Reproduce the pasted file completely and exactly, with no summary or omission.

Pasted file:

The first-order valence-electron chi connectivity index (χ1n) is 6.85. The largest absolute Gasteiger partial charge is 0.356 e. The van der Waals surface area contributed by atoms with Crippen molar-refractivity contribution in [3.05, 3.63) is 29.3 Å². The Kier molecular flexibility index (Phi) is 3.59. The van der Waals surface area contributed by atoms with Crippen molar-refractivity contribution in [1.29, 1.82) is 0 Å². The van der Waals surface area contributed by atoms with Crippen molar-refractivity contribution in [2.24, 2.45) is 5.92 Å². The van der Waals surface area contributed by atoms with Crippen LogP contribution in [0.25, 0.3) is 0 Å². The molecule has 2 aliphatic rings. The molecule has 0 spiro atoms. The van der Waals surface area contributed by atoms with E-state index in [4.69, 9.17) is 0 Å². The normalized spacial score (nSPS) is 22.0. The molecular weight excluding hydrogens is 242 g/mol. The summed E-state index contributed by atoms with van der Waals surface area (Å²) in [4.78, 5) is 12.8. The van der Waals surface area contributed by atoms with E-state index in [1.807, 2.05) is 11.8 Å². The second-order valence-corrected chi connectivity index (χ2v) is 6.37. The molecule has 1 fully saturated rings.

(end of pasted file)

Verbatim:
The first-order valence-electron chi connectivity index (χ1n) is 6.85. The largest absolute Gasteiger partial charge is 0.356 e. The van der Waals surface area contributed by atoms with Crippen molar-refractivity contribution in [3.05, 3.63) is 29.3 Å². The Kier molecular flexibility index (Phi) is 3.59. The van der Waals surface area contributed by atoms with Crippen molar-refractivity contribution in [1.29, 1.82) is 0 Å². The van der Waals surface area contributed by atoms with Crippen molar-refractivity contribution in [2.24, 2.45) is 5.92 Å². The van der Waals surface area contributed by atoms with Crippen LogP contribution in [0.25, 0.3) is 0 Å². The molecule has 2 aliphatic rings. The molecule has 0 spiro atoms. The van der Waals surface area contributed by atoms with E-state index in [4.69, 9.17) is 0 Å². The normalized spacial score (nSPS) is 22.0. The molecular weight excluding hydrogens is 242 g/mol. The summed E-state index contributed by atoms with van der Waals surface area (Å²) in [4.78, 5) is 12.8. The van der Waals surface area contributed by atoms with E-state index in [1.807, 2.05) is 11.8 Å². The second-order valence-corrected chi connectivity index (χ2v) is 6.37. The molecule has 1 fully saturated rings.